US Senator Jerry Brown? California GOP hopes not

California Gov. Edmund G. Brown Jr., who would like to be "US Senator Brown" come 1983, says he doesn't mind at all when Johnny Carson makes jokes about him on "The Tonight Show" and calls him (good-naturedly, of course) "Governor Moonbeam."

"He makes pretty good jokes," Mr. Brown told a television interviewer recently. "And as long as he jokes about me rather than my opponents, that's fine -- because they remain nonentities."

"Governor Moonbeam" has two declared opponents for the Democratic senatorial nomination in next June's primary. Daniel K. Whitehurst, mayor of Fresno, is not a nonentity; but at this early stage he is considered no threat to take the nomination from Brown. The other candidate is William F. Wirtz Jr. -- a worker for Lyndon LaRouche's 1980 presidential campaign.

A constellation of Republican stars will vie for the right to contest the November 1982 senatorial election against the governor. Although it is very early for meaningful forecasting, an August sample by Mervin Field's California Poll showed three of the GOP candidates besting Brown rather handily in head-to-head matchups: US Reps. Barry M. Goldwater Jr. and Paul N. (Pete) Mccloskey Jr. and San Diego Mayor Pete Wilson.

However, pollster Field, noting that not too much stock can be put in a sampling done 10 months before the primary, says that as of now the governor is "the odds-on favorite for the Democratic nomination, and no worse than even to beat the Republican candidate."

What appears to give Brown a long-range advantage is the size and diversity of the GOP's field of Senate aspirants. A free-spending and free-swinging campaign is expected between as many as nine candidates, and the nominee who emerges seems likely to be politically bruised.

Messrs. McCloskey, Wilson, and Goldwater span, in that order, a large slice of the Republican ideological horizon from moderate to conservative.

Congressman Mccloskey has finally made the move toward a major national office that his admirers have long hoped for. Mayor Wilson -- who for a while seemed headed for a possible gubernatorial contest against Democratic Mayor Tom Bradley of Los Angeles -- has decided to risk what many observers have seen as a promising political future in the GOP primary melee.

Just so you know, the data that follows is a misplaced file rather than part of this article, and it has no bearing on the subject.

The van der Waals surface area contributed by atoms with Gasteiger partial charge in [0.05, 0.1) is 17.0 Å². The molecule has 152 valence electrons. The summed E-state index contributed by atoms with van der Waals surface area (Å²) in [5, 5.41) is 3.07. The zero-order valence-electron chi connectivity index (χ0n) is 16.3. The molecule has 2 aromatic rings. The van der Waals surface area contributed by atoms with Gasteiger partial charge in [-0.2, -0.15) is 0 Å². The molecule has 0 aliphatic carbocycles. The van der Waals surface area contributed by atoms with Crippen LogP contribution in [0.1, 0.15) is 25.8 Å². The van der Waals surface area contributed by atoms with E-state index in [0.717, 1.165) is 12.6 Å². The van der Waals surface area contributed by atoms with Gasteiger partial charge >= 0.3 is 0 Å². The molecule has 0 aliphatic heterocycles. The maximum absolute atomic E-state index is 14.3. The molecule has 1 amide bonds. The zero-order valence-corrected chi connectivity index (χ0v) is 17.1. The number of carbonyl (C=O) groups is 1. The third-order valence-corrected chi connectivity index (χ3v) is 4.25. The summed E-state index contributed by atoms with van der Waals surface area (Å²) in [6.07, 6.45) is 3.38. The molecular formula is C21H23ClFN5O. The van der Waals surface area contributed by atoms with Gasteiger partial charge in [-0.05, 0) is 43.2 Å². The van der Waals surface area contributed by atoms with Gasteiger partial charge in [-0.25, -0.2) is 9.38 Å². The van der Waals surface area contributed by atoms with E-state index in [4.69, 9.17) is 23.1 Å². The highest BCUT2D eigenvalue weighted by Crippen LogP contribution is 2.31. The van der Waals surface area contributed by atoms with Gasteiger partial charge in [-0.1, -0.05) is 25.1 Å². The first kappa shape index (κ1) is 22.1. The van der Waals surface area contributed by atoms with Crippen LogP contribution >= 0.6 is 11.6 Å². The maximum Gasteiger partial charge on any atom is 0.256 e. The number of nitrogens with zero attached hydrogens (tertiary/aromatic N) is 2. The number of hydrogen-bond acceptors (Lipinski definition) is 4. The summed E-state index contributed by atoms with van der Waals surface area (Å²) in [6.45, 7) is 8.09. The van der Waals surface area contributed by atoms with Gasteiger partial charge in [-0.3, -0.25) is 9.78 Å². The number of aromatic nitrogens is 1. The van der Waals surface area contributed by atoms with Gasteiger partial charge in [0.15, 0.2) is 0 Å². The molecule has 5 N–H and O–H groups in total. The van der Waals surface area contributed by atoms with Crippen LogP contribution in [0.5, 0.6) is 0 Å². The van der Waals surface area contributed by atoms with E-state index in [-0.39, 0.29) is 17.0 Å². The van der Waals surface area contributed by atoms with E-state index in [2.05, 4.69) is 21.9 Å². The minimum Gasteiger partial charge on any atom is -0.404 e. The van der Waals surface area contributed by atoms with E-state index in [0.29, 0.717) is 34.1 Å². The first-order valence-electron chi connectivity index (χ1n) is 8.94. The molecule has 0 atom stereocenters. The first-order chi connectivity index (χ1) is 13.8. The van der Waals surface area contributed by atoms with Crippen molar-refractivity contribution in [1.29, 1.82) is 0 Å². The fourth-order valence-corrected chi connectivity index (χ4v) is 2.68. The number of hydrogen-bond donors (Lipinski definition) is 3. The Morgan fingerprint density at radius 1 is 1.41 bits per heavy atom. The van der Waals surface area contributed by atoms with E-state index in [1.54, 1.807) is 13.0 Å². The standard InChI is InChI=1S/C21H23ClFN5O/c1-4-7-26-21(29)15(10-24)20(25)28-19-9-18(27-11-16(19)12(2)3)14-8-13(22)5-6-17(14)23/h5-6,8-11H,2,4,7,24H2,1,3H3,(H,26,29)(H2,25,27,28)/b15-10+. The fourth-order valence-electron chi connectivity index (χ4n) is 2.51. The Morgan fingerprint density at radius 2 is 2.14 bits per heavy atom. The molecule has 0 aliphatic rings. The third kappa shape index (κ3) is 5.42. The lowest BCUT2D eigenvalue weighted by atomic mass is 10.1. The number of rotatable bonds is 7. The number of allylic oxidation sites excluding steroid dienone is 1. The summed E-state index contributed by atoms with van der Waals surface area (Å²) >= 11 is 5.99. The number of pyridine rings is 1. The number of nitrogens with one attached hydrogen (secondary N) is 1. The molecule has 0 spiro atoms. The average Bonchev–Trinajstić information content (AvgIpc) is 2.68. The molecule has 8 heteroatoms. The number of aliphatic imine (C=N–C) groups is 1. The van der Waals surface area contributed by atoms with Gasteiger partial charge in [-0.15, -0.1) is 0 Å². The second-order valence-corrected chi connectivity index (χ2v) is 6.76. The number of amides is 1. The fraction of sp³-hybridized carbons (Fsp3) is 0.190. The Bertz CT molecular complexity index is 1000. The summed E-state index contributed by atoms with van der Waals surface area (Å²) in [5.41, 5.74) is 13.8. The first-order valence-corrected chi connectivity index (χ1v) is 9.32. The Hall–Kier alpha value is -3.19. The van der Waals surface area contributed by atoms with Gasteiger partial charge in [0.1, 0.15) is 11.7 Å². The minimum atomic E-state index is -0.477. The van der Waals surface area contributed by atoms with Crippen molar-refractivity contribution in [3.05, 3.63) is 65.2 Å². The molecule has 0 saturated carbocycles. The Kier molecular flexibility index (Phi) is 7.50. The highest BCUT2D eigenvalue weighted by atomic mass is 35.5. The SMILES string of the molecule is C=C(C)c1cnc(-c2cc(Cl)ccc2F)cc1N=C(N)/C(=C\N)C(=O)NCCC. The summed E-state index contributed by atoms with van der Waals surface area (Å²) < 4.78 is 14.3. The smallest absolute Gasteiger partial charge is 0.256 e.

Congressman Goldwater, nationally in the shadow of his prominent father and not counted among the outstanding members of the US House of Representatives, nevertheless has strong conservative backing in southern California.

Incumbent Republican Sen. S. I. Hayakawa is generally rated the least popular of the major candidates and least likely to defeat Brown in the general election. But he could wind up being renominated with so many names on the primary ballot.

Besides the top-tier trio of Goldwater, McCloskey, and Wilson, and beleaguered incumbent Hayakawa, there are five declared or possible candidates for the Republican senatorial nomination:

Maureen Reagan, US representatives Robert K. Dornan and John H. Rousselot, state Sen. John Schmitz, and businessman Theodore Bruinsma.

Although not yet officially declared, the President's daughter already is raising funds and testing the response to her probable candidacy in numerous public appearances around the state. Considered basically conservative, but outspokenly at odds with her father on some issues such as the pro-life amendment, the "first daughter" does not have as clear a constituency as some of the other candidates. But she is a longtime, active Republican and a vigorous campaigner. Analysts such as Mervin Field place her just behind the first rank of contenders.

Mr. Reagan removed on possible obstacle to her candidacy recently by explaining that he is not against her seeking the Senate seat (saying that his "I hope not" remark was made in jest).

Congressman Dornan, from the Los Angeles area, has strong financial backing from the party's right wing and is expected to spend a lot of money in his nomination quest.

Congressman Rousselot, once nationally prominent because of his ties, now severed, to the John Birch Society, has not declared himself in the race yet.

The other candidacies are not considered significant at this point.

For his part, Governor Brown is clearly warming to the Senate campaign after his recent brushes with the Mediterranean fruit fly and a (so far) minor scandal over misuse of a state computer by members of his staff. The always highly visible governor seems to be in the spotlight somewhere around the state everyday. He has made some staff changes that seem aimed at strengthening his team for the upcoming task of running hard for senator while still heading the state government.

Displaying the political astuteness that has seldom failed him, Brown maneuvered his toughest likely opponent in the Democratic primary, state assemblyman Leo McCarthy of San Francisco, into running for lieutenant governor next year.

With Mayor Bradley in the governor's race, observers see no "heavyweight" Democrat waiting in the wings to challenge Brown for the senatorial nomination

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